Israel Reflections 2015–Day 5: Haifa University and Sulha

Our Wednesday morning in the north of Israel started with a visit to Yardenit, a site at the base of the Sea of Galilee where it meets the Jordan River near the biblical baptism site. Then we all headed to Haifa University to meet with Professors Orna Einy, Moti Mironi, and Tali Gal–each of whom work in an area of ADR–to learn about their research. After a quick lunch with them, we then turned our attention to a wonderful guest speaker they arranged for us. In a combination of theoretical, spiritual, and academic learning, the students had the great pleasure of hearing Elias Jabbour speak about “Sulha”, or the traditional peacemaking techniques used in Arab villages throughout the Middle East.

Student Molly Madonia retells two of Mr. Jabbour’s stories and recounts his methods to making Sulha:

Mr. Jabbour began with a story about two men: “Two men came to a sheik and said they both owned a piece of land. The two men told the sheik why they each thought they owned the land and the sheik listened patiently. In the end, the sheik kneeled down and murmured to the land. When the men asked what the sheik was doing, the sheik replied that he was asking the land to whom it belonged. When the men asked what the land had said, the sheik replied, ‘She says you both belong to her.’”

Sulha is the traditional peacemaking process based on forgiveness. To make Sulha, the two parties must embrace three main principles. First, the parties must forgive each other. This is the most difficult principle. The parties must speak from their own hearts and speak to the heart of the other party. They must be open and be honest about their pain. Second, the parties must learn about peace as a way of life and prosperity. It is also important to teach children that the only peace options are “coexistence or nonexistence.” Finally, the parties must accept and respect each other.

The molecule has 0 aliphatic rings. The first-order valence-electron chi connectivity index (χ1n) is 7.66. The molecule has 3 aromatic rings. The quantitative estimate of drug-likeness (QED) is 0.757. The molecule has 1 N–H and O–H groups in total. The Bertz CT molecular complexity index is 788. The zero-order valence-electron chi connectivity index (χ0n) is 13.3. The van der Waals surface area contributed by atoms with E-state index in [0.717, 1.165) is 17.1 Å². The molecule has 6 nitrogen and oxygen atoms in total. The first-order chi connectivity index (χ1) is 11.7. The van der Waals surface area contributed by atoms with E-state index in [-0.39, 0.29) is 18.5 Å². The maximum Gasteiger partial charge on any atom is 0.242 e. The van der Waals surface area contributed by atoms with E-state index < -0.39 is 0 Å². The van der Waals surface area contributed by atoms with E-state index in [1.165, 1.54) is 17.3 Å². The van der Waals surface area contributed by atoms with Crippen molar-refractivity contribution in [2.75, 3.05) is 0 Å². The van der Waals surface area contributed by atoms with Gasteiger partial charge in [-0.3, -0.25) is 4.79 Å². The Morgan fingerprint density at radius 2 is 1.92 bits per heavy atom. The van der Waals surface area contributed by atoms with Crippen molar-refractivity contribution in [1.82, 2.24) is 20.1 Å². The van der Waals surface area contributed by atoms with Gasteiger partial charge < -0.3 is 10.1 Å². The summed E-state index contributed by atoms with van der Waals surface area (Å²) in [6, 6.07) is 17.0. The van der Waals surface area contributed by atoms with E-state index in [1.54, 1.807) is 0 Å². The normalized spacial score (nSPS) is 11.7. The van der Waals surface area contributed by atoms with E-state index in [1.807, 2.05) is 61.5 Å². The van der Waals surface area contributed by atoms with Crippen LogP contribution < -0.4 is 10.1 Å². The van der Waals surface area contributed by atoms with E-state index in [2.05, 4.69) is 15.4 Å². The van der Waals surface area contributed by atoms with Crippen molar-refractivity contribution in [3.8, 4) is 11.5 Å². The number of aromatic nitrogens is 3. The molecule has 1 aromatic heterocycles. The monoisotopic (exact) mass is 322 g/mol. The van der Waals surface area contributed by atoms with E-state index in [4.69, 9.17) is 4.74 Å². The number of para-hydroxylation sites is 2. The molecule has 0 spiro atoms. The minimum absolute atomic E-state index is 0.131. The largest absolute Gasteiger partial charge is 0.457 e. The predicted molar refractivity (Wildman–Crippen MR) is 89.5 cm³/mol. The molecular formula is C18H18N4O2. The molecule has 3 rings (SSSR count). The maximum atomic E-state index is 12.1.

When explaining why some people are opposed to Sulha during a time rife with violence and physical conflict, Mr. Jabbour told a second story: “Some people are confused why parents who have lost children would forgive the people who killed them. But the answer is this: They have already lost one child to the cycle of violence, they do not want to lose another.” The emphasis of Sulha is on interconnectivity of the people of Israel, not the differences.

Student Elisabeth Gard also shares her thoughts on Sulha:

While visiting Haifa University in Israel, we had the distinct honor to meet with Elias J. Jabbour who spoke with our group about Sulha, a traditional Palestinian peacemaking process. The roots of Sulha can be traced back to early Semitic writings, Christian Scriptures, and Islamic literature. This ancient peacemaking process is passed through generations and led by elders, individuals who are the leaders in the community who help broker peace. This ceremonial process is designed to address personal conflicts, such as conflicts within small communities, although its lessons could serve as guidance to create peace in any conflict.

The Sulha reconciliation tradition consists of three stages: forgiveness, shaking of hands and sharing a meal together. The first step, forgiveness, includes both admitting wrong and repenting for the wrong. During this process, the individuals are asked to talk with their hearts and make hudna, or “ceasing all ways and manners of hostilities.” The last two steps, shaking of hands and sharing a meal together, are the physical representations of the reconciliation and peace.

Mr. Jabbour was full of beautiful sayings that echoed his role as an elder and peacemaker. For instance, Mr. Jabbour stated “see the beauty of life, rather than let differences destroy us.” His wise and impactful statements, of which there were many, resonated with me for the remainder of the trip. As I continue to strive to ‘make Sulha,’ I will carry his parting words with me: “it is not the lack of solution, but the lack of will.”

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